Doctors in Canada can prescribe free annual passes for national parks: NPR


People walk under trees as snow falls near Lake Louise in Banff National Park, Alberta, Canada in November.

Patrick T. Fallon/AFP via Getty Images


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Doctors in Canada can prescribe free annual passes for national parks: NPR

People walk under trees as snow falls near Lake Louise in Banff National Park, Alberta, Canada in November.

Patrick T. Fallon/AFP via Getty Images

A walk in the park may be just what the doctor ordered.

A new program launched last month in Canada gives select physicians the opportunity to provide patients with a free annual pass to the country’s national parks as part of an effort to increase access to nature and the benefits for the health found outside.

PaRx, a health initiative launched by the BC Parks Foundation in 2019, has partnered with Parks Canada to provide physicians in four provinces with an initial batch of 100 prescribeable passes, The Washington Post reported. The park’s typical prescription program allows doctors to write more general prescriptions for time spent in the wild; two hours a week, at least 20 minutes at a time, is what PaRx director Dr. Melissa Lem suggests, according to the Post.

This is the first time that year-long national park passes have been available under the program, the outlet reported.

“Given the growing body of evidence that time spent in nature can improve all kinds of physical and mental health conditions, we hope that our PaRx program not only improves patient health, but also reduces system costs. and helps grow the number of people who are more engaged conservationists,” Prama Rahman, coordinator of the BC Parks Foundation’s Healthy By Nature program, told NPR in an email.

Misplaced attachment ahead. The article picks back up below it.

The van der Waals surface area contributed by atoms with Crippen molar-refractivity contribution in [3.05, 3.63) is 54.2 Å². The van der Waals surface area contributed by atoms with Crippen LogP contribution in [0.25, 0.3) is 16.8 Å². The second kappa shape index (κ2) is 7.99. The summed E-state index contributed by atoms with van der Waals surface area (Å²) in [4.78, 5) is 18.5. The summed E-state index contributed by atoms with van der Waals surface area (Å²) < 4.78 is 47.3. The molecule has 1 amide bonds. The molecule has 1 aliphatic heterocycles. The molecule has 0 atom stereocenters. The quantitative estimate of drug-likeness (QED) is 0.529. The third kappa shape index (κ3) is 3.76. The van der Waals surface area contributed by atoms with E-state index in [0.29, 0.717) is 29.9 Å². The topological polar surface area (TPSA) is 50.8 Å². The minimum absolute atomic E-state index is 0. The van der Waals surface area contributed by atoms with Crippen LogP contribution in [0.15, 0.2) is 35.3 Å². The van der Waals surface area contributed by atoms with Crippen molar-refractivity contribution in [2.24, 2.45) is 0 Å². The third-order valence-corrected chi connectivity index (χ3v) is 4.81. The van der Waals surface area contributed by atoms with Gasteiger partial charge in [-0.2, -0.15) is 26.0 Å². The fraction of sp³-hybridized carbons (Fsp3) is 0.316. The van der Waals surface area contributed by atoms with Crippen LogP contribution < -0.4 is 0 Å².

It is a unique concept, which has taken off locally and abroad. In the United States, a group of park professionals, healthcare providers and community leaders worked together to form the National ParkRx Initiative about 10 years ago. The movement lives on through ParkRx, its website and online resource for information on park prescriptions and the health benefits of nature.

Research has long pointed to the mental and physical health benefits of spending time outdoors. A 2019 study concluded that those who spent 120 minutes or more outdoors per week reported positive effects on their overall health and well-being compared to those who did not go outside at all.

The doctors understood; more and more providers are asking their patients to look to nature to improve their health, and they are getting creative in the way they do it.

Washington, D.C.-based pediatrician Dr. Robert Zarr began prescribing accessible outdoor activities for his young patients and even created an online searchable database of local parks to make it easier, NPR reported in 2014. .

But going out isn’t always as easy as it seems. Income can affect access to nature, an issue that PaRx is trying to address in Canada. Physicians using the new national park pass program are urged to prioritize patients who otherwise could not afford these passes, The Post reported.

While only 100 adult Discovery Passes – which grant holders access to more than 80 national parks, historic sites and nature reserves – were initially made available, organizers plan to reassess this number regularly as the program is expanding, the BC Parks Foundation told NPR.


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